Let’s talk about vegetarianism!

Let’s start with some historical facts

People in ancient India and Greece had large populations who practiced strict vegetarianism.

Pythagoras is considered to be one of the first known vegetarians in ancient Greece. Pythagoras was known for his contribution to mathematics, but what is not well known is that he also spread the doctrine that every living creature should be regarded as a soul mate, which implies the rejection of meat consumption.

The widest development of vegetarianism is found in the East. Strict abstinence from eating meat was a fundamental point of many early religious and philosophical movements such as Hinduism, Brahmanism, Zoroastrianism and Jainism. While ancient scriptures called for non-violence and respect for all living beings.

So, what exactly is vegetarianism?

It's not simply abstaining from consuming meat, but rather the common name for a group of classifications.

The main types of vegetarianism include lacto-vegetarianism, ovo-vegetarianism, lacto-ovo-vegetarianism, veganism and raw food diet.

Lacto-vegetarians exclude from their diet all animal products, except dairy. Ovo-vegetarians exclude all animal products except eggs. And lacto-ovo-vegetarians don’t exclude dairy or egg products.

It’s important to mention veganism, as it is one of the most stringent diets. Vegans reject any food of animal origin. They eat absolutely no dairy or eggs, and they often exclude honey, too.

Raw foodists also don't eat any animal products, and their food never goes through heat treatment.

Ok, but why do people follow it?

Most often, people become vegetarians because they don’t want to eat animals and condemn the idea of raising them for subsequent slaughter. Some people don't care for meat and believe a meat-free diet is optimum for health. Lastly, vegetarians can be ardent environmentalists and believe deforestation and stock-raising can lead to increased greenhouse gas emissions.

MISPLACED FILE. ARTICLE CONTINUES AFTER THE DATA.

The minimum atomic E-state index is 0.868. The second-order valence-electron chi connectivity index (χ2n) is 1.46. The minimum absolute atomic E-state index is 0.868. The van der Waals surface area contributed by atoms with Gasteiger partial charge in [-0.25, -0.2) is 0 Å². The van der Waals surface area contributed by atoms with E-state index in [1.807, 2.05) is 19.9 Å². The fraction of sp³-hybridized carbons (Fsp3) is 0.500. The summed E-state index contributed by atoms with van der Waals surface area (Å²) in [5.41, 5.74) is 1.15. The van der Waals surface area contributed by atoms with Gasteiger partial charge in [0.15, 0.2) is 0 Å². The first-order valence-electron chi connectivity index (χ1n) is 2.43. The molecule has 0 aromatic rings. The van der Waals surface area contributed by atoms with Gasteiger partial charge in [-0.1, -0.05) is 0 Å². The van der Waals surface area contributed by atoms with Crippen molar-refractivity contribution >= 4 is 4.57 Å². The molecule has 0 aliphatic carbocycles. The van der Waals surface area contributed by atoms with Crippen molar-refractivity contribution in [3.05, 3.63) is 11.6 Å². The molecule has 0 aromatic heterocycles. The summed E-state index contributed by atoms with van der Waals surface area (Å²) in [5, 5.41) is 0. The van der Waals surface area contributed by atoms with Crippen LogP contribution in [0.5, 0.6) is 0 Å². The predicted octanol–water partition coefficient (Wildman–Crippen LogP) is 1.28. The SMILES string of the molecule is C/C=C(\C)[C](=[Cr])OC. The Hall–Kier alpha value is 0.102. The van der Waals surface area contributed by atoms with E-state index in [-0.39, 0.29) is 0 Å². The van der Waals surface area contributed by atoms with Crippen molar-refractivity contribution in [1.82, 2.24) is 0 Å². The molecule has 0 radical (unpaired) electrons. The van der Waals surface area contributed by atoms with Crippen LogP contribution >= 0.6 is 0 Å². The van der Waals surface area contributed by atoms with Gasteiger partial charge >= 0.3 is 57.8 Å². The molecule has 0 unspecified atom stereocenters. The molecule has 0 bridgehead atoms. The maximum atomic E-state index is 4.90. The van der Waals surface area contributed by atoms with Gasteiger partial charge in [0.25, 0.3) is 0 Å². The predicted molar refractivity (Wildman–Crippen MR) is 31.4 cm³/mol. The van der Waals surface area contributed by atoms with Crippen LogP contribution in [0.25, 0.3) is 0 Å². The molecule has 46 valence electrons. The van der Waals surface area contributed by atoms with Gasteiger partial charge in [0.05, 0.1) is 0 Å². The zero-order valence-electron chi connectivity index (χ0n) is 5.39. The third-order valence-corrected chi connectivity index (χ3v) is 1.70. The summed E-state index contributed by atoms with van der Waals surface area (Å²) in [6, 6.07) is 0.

Vegetarianism and weight loss

It is believed by many that the simple rejection of eating animal products will contribute to weight loss.

However, it’s not as simple as it seems. After switching to a vegetarian diet, some people certainly  lose weight quickly, but others actually gain weight instead. This is indicative of an improperly prepared diet, but doesn't characterize the entire nutrition system as good or bad. When you eat the right amount of carbohydrates, proteins, fats and other nutrients, whether you are lacto-vegetarian or vegan, your body will come to a healthy setpoint and your weight will normalize.

Thus, if you change your diet and your weight begins to change rapidly, this is a serious reason to improve what you consume.

Health risks

One of the most common questions related to vegetarianism is, “Can it be dangerous?”

By refusing to consume animal products, we risk losing significant nutrients important for our health. For example, vitamin B12 is mainly found in liver, shellfish, beef, salmon, milk, cheese and eggs. Its deficiency can lead to anemia and will increase symptoms of fatigue, weakened muscles, nausea and a lack of appetite.

By living a vegetarian lifestyle, it’s important to supplement your diet with the correct nutrient levels. Some of these can be found in herbal products and others from nutritional supplements.

It’s also a good idea to always consult your doctor before making any drastic lifestyle changes.

Summing up

Like any specialized diet, vegetarianism requires awareness of what we eat and why. Our bodies require several important nutrients to remain healthy and it’s best to reckon with its needs. If you choose a vegetarian diet, it’s important to include any necessary supplements to maintain your health.

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